In this regard draft position and draft class quality should weigh heavily on the determination of what to do with Idzik if there is any hesitation from ownership on his future. The owner will also need to be active in setting a budget and contract parameters in this case. This is obviously what happened in Oakland this past year. While I don’t think that is the correct path for any organization to take it is the only path one can take if there is limited faith in the GM. You have to block them from determining the future, but rather allow them to just take an approach for the short term while you further decide their future.
4. Is Rex Ryan the right man for the job?
I think if we look back at Ryan’s tenure the big picture item is that he is a good coach of veterans and not as successful with young talent. When Ryan took over the 2009 Jets they were a team that was already strong in fundamentals from either Mangini or other coaches around the NFL. Whatever Ryan’s shortcomings may have been as a teacher/calming influence were more than made up by the wealth of experience that was brought and could be shared by Damien Woody, Alan Faneca, Bart Scott, Jim Leonhard, Thomas Jones, LaDainian Tomlinson, and others. Rex was great at getting things out of players who felt they had been given up on (Braylon Edwards, Antonio Cromartie, Santonio Holmes) and motivating everyone else to give 120%. It seemed infectious to even mediocre players who he found roles for and challenged them to succeed in.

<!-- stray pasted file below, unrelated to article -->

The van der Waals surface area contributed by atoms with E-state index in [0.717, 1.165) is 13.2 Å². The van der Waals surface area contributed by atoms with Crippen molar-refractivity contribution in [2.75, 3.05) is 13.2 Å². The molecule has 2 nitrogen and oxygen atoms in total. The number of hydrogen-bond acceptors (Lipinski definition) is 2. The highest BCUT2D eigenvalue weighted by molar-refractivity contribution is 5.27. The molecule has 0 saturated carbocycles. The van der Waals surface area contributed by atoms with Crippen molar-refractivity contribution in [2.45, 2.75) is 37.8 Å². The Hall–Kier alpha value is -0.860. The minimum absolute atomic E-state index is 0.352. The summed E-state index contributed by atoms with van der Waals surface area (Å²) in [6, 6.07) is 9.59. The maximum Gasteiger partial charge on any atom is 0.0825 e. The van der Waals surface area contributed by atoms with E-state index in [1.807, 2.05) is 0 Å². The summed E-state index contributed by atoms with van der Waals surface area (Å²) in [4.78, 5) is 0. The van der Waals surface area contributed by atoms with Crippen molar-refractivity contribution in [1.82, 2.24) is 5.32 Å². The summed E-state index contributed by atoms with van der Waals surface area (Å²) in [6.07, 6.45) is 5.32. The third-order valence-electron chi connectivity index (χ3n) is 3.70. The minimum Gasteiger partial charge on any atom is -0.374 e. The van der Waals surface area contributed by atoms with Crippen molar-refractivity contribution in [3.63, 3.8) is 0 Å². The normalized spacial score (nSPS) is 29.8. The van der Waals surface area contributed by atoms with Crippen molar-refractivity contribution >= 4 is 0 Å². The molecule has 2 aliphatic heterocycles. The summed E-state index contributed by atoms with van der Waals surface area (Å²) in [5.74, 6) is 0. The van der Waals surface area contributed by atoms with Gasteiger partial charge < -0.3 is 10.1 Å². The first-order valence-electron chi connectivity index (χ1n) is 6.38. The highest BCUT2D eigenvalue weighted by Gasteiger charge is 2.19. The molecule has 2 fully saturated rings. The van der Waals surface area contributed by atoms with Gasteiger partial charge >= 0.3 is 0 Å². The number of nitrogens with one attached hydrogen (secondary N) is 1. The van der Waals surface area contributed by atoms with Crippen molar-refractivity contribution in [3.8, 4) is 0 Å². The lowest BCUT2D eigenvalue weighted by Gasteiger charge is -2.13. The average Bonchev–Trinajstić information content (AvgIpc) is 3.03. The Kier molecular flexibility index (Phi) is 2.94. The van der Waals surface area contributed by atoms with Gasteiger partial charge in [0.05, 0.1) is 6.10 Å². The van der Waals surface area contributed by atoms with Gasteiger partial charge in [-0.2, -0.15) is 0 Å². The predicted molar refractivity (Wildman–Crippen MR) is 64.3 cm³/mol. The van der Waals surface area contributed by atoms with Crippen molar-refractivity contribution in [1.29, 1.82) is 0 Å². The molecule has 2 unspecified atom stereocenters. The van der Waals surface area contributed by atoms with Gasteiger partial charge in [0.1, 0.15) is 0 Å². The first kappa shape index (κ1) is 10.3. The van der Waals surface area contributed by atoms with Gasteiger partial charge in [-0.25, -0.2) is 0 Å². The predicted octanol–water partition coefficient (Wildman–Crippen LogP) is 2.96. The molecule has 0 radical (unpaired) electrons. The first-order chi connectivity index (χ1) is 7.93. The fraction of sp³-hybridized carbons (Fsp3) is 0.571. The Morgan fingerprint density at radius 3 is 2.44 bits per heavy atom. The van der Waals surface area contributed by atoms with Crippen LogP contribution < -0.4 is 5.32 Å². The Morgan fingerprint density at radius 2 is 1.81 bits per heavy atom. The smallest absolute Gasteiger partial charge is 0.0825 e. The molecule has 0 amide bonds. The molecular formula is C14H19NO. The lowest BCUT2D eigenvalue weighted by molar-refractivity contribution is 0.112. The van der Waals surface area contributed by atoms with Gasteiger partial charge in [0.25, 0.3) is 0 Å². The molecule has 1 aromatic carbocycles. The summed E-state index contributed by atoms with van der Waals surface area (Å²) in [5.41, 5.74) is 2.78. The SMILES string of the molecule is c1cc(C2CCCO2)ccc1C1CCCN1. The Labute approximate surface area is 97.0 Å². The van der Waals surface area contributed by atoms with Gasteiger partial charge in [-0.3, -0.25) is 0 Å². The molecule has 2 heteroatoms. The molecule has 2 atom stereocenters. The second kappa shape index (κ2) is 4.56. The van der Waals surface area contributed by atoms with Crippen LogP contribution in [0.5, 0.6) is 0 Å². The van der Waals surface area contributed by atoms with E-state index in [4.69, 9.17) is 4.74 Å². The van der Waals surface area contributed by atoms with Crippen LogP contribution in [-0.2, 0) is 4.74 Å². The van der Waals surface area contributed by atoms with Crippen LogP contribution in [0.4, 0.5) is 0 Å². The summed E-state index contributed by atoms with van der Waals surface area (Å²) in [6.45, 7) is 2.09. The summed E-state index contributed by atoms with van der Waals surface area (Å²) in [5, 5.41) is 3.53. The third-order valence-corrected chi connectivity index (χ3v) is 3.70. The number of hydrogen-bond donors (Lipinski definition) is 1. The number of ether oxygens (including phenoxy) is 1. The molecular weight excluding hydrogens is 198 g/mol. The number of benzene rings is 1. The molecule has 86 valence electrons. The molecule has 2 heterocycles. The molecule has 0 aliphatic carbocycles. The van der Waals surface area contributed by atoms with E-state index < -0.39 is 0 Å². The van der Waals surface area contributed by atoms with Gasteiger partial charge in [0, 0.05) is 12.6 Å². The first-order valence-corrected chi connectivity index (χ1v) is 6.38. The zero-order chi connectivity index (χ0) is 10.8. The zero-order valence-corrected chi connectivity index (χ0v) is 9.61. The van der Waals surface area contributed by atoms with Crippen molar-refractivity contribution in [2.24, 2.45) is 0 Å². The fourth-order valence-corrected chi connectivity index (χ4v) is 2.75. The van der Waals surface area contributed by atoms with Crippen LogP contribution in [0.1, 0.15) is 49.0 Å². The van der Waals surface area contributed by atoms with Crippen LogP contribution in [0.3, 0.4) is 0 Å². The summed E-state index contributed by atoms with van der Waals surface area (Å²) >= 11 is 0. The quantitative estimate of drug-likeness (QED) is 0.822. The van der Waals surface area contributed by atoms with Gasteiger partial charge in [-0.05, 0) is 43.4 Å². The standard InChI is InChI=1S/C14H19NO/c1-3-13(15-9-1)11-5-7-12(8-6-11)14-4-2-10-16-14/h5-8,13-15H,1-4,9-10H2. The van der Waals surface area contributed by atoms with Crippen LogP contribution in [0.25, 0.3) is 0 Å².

But as the roster turned over and the veterans were released the message started to get lost. When you talked with players in 2009 and 2010 they talked about how they would jump off a building if Rex wanted them to. Now when they ask players about Rex it’s more the usual lip service about how they like the coach. The veterans who the players in part leaned on about how to handle adversity are all gone. Now after every loss Ryan just seems perplexed that they can’t win and the situation is not getting better.